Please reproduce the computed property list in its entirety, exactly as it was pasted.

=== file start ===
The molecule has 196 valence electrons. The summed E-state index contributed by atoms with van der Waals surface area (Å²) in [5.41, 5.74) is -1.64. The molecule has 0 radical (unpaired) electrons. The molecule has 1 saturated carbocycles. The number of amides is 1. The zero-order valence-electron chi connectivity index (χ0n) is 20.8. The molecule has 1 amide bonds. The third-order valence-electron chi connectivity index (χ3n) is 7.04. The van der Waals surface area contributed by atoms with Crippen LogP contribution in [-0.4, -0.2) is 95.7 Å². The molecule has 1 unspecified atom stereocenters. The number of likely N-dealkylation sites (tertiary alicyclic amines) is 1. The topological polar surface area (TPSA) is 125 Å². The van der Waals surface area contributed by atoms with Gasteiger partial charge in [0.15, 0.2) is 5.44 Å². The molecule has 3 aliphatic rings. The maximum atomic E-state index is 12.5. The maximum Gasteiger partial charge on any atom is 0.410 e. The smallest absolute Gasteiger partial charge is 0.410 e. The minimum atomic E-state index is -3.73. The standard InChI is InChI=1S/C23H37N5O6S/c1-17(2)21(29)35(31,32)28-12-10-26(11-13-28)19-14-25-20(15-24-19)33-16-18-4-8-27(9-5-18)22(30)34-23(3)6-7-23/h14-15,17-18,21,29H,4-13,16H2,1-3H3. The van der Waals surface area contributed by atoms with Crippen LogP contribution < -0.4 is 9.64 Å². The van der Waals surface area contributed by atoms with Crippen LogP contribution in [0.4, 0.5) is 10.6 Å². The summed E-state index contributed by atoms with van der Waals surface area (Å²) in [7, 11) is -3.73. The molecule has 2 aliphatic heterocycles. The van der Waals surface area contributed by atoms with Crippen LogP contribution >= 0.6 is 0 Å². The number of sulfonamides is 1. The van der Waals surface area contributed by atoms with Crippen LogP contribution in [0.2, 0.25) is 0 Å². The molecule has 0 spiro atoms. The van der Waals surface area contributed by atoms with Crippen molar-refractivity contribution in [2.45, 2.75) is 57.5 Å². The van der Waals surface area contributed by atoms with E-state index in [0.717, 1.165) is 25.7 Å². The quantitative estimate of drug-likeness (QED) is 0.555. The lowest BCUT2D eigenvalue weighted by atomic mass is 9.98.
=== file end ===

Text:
The molecule has 196 valence electrons. The summed E-state index contributed by atoms with van der Waals surface area (Å²) in [5.41, 5.74) is -1.64. The molecule has 0 radical (unpaired) electrons. The molecule has 1 saturated carbocycles. The number of amides is 1. The zero-order valence-electron chi connectivity index (χ0n) is 20.8. The molecule has 1 amide bonds. The third-order valence-electron chi connectivity index (χ3n) is 7.04. The van der Waals surface area contributed by atoms with Crippen LogP contribution in [-0.4, -0.2) is 95.7 Å². The molecule has 1 unspecified atom stereocenters. The number of likely N-dealkylation sites (tertiary alicyclic amines) is 1. The topological polar surface area (TPSA) is 125 Å². The van der Waals surface area contributed by atoms with Gasteiger partial charge in [0.15, 0.2) is 5.44 Å². The molecule has 3 aliphatic rings. The maximum atomic E-state index is 12.5. The maximum Gasteiger partial charge on any atom is 0.410 e. The smallest absolute Gasteiger partial charge is 0.410 e. The minimum atomic E-state index is -3.73. The standard InChI is InChI=1S/C23H37N5O6S/c1-17(2)21(29)35(31,32)28-12-10-26(11-13-28)19-14-25-20(15-24-19)33-16-18-4-8-27(9-5-18)22(30)34-23(3)6-7-23/h14-15,17-18,21,29H,4-13,16H2,1-3H3. The van der Waals surface area contributed by atoms with Crippen LogP contribution < -0.4 is 9.64 Å². The van der Waals surface area contributed by atoms with Crippen LogP contribution in [0.4, 0.5) is 10.6 Å². The summed E-state index contributed by atoms with van der Waals surface area (Å²) in [7, 11) is -3.73. The molecule has 2 aliphatic heterocycles. The van der Waals surface area contributed by atoms with Crippen LogP contribution >= 0.6 is 0 Å². The number of sulfonamides is 1. The van der Waals surface area contributed by atoms with Crippen LogP contribution in [0.2, 0.25) is 0 Å². The molecule has 0 spiro atoms. The van der Waals surface area contributed by atoms with Crippen molar-refractivity contribution in [2.45, 2.75) is 57.5 Å². The van der Waals surface area contributed by atoms with E-state index in [0.717, 1.165) is 25.7 Å². The quantitative estimate of drug-likeness (QED) is 0.555. The lowest BCUT2D eigenvalue weighted by atomic mass is 9.98.